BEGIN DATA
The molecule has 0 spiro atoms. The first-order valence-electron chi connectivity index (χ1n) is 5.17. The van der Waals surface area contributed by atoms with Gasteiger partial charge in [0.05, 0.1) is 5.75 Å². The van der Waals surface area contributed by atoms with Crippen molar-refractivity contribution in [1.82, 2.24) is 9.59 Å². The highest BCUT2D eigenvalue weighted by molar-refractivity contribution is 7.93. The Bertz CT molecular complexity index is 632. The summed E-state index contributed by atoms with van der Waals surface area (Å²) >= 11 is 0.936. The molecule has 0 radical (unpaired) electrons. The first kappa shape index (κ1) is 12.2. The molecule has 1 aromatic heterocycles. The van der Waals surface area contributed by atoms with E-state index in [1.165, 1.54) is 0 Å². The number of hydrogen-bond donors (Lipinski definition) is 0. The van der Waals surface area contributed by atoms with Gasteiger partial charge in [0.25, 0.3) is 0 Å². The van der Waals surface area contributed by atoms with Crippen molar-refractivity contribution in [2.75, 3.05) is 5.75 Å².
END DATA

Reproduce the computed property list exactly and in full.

The molecule has 0 spiro atoms. The first-order valence-electron chi connectivity index (χ1n) is 5.17. The van der Waals surface area contributed by atoms with Gasteiger partial charge in [0.05, 0.1) is 5.75 Å². The van der Waals surface area contributed by atoms with Crippen molar-refractivity contribution in [1.82, 2.24) is 9.59 Å². The highest BCUT2D eigenvalue weighted by molar-refractivity contribution is 7.93. The Bertz CT molecular complexity index is 632. The summed E-state index contributed by atoms with van der Waals surface area (Å²) >= 11 is 0.936. The molecule has 0 radical (unpaired) electrons. The first kappa shape index (κ1) is 12.2. The molecule has 1 aromatic heterocycles. The van der Waals surface area contributed by atoms with E-state index in [1.165, 1.54) is 0 Å². The number of hydrogen-bond donors (Lipinski definition) is 0. The van der Waals surface area contributed by atoms with Gasteiger partial charge in [0.25, 0.3) is 0 Å². The van der Waals surface area contributed by atoms with Crippen molar-refractivity contribution in [2.75, 3.05) is 5.75 Å².